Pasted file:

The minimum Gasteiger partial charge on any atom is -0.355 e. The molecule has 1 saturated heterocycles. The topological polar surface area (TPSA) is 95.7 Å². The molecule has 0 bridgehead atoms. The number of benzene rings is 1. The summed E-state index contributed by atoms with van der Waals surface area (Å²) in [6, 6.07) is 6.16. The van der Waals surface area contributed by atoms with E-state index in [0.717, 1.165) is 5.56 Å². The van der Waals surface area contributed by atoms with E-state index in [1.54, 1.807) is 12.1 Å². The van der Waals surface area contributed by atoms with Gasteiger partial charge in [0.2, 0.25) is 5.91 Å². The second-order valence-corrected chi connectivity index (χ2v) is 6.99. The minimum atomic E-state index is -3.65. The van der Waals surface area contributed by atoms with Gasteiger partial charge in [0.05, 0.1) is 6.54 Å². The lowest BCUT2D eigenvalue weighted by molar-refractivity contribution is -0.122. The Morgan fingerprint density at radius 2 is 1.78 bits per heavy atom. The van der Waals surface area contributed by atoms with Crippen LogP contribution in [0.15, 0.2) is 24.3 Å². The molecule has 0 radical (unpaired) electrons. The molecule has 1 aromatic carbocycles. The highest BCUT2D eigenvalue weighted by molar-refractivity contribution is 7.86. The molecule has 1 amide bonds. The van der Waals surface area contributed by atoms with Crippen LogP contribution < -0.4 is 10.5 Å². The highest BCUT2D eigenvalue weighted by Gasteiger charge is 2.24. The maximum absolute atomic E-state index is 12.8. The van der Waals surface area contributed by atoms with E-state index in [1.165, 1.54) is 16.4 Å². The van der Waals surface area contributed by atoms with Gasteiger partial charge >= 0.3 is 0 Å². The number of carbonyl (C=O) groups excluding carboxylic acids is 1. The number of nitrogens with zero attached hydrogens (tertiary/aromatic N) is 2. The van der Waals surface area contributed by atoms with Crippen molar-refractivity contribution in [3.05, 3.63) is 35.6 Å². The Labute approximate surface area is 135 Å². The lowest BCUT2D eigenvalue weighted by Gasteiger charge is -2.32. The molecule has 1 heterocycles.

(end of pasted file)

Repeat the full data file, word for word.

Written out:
The minimum Gasteiger partial charge on any atom is -0.355 e. The molecule has 1 saturated heterocycles. The topological polar surface area (TPSA) is 95.7 Å². The molecule has 0 bridgehead atoms. The number of benzene rings is 1. The summed E-state index contributed by atoms with van der Waals surface area (Å²) in [6, 6.07) is 6.16. The van der Waals surface area contributed by atoms with E-state index in [0.717, 1.165) is 5.56 Å². The van der Waals surface area contributed by atoms with E-state index in [1.54, 1.807) is 12.1 Å². The van der Waals surface area contributed by atoms with Gasteiger partial charge in [0.2, 0.25) is 5.91 Å². The second-order valence-corrected chi connectivity index (χ2v) is 6.99. The minimum atomic E-state index is -3.65. The van der Waals surface area contributed by atoms with Gasteiger partial charge in [0.05, 0.1) is 6.54 Å². The lowest BCUT2D eigenvalue weighted by molar-refractivity contribution is -0.122. The Morgan fingerprint density at radius 2 is 1.78 bits per heavy atom. The van der Waals surface area contributed by atoms with Crippen LogP contribution in [0.15, 0.2) is 24.3 Å². The molecule has 0 radical (unpaired) electrons. The molecule has 1 aromatic carbocycles. The highest BCUT2D eigenvalue weighted by molar-refractivity contribution is 7.86. The molecule has 1 amide bonds. The van der Waals surface area contributed by atoms with Crippen LogP contribution < -0.4 is 10.5 Å². The highest BCUT2D eigenvalue weighted by Gasteiger charge is 2.24. The maximum absolute atomic E-state index is 12.8. The van der Waals surface area contributed by atoms with E-state index in [1.165, 1.54) is 16.4 Å². The van der Waals surface area contributed by atoms with Gasteiger partial charge >= 0.3 is 0 Å². The number of carbonyl (C=O) groups excluding carboxylic acids is 1. The number of nitrogens with zero attached hydrogens (tertiary/aromatic N) is 2. The van der Waals surface area contributed by atoms with Crippen molar-refractivity contribution in [3.05, 3.63) is 35.6 Å². The Labute approximate surface area is 135 Å². The lowest BCUT2D eigenvalue weighted by Gasteiger charge is -2.32. The molecule has 1 heterocycles.